Most people fail to understand this way of looking at defect generation because it is hard to accept that we could operate that badly and still survive. The validation for this insight is well documented in Total Productive Maintenance (TPM) award winners in Japan who tell the story of eliminating 90% to 98% of their failures as far back as 1991. The data to support this has been around a long time. It is simply hard to believe. This is the blindness created by our assumptions. The BP Lima refinery eliminated 87% of their pump failures when they implemented defect elimination. One assumption that blinds us is that the failures are avoided by doing a repair early as a preventive task. This is clearly not what we saw at the TPM award sites. The defects that cause the failures are removed without need for a repair or the defects are never generated in the first place.

In our experience, we have observed three modes of behavior that create performance in three different Stable Domains. The domains are Reactive, Planned, and Precision. We concluded that there are three potential modes of action that an organization can take when dealing with defects.

  • It can React to the difficulties it faces without growing capability,
  • It can Plan, seeking to impose its will on anticipated future circumstances, or
  • It can choose to create a culturally based system of Purposeful action that embeds new ways of working into the everyday actions of workers.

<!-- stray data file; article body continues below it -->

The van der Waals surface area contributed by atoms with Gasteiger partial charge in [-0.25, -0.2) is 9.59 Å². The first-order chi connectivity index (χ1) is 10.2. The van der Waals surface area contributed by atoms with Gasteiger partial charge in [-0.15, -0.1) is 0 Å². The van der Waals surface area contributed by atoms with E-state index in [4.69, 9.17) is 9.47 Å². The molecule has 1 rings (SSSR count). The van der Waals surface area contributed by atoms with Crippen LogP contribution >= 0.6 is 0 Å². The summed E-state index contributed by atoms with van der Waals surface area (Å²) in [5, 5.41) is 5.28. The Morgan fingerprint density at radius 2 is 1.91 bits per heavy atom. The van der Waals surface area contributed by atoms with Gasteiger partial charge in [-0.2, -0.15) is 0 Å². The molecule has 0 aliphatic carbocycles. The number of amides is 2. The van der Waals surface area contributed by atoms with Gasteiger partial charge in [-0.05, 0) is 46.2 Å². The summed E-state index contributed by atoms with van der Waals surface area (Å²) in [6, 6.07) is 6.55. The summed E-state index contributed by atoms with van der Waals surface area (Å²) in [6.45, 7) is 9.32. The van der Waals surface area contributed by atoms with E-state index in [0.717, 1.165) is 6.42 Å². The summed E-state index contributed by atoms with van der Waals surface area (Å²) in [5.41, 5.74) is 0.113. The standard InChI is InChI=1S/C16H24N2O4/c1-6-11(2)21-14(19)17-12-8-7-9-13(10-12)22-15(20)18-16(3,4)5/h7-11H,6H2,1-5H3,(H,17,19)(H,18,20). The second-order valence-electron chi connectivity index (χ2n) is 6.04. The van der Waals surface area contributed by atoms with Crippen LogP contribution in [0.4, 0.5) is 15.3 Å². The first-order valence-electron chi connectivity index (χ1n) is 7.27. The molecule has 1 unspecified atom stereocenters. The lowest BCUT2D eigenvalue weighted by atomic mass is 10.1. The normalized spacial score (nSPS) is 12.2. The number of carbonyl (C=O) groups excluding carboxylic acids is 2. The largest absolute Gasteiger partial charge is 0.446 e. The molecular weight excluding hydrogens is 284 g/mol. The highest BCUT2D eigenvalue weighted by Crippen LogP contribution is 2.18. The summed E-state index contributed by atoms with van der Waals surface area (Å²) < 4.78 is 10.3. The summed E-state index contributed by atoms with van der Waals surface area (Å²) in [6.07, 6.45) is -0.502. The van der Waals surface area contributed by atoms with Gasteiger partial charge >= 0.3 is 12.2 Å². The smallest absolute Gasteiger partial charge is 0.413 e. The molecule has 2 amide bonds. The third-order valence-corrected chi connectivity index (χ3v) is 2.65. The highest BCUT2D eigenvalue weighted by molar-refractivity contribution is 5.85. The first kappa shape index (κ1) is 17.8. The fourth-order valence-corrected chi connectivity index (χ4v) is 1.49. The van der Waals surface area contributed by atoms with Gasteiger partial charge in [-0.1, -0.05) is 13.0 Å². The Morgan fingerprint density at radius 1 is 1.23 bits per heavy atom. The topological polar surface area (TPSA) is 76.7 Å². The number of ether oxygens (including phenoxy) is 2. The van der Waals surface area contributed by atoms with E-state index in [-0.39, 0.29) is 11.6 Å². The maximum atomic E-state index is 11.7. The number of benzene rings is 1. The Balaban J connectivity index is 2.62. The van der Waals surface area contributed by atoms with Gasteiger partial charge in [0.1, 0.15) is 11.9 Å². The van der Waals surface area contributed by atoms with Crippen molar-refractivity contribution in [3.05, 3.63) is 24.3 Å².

Operating Domains

The Planned Domain is a step above the Reactive Domain, but it is unstable. It creates the need for a parallel organization to plan improvement activities like equipment maintenance and personnel training. We now look at the previous chart on Stable Domains in a different manner from just a few years ago. We do not believe that it is necessary to go through the Planned Domain to achieve the Precision Domain. Instead we see this as a bifurcation when moving from you intend to try to plan unplannable work or do you intend to eliminate unplannable work? By rotating the axis of the previous chart it is easy to understand that trying to attain the Planned Domain will cause you to work harder. Instead, we recommend achieving the third domain through a program of eliminating unplannable work by defect elimination, with a core logic at every level of the company such as "Don't just fix it, improve it." How, then, can such a change be led without becoming yet another initiative? This is a topic for creative thinking on all our parts, and such change is sufficiently rare that there are no pat answers. One thing we are sure of is that it is necessary to pursue a higher purpose to achieve the Precision Domain.

So we ask, "Can each and every employee at a site answer the question, "How do I personally contribute to the company's vision?" Each and every employee who cannot answer that question is unwittingly contributing to the carelessness category of defects. There is no way companies can achieve inspirational visions unless they become great in their core business. So how can we advance up the Stable Domains?

The Life of a Defect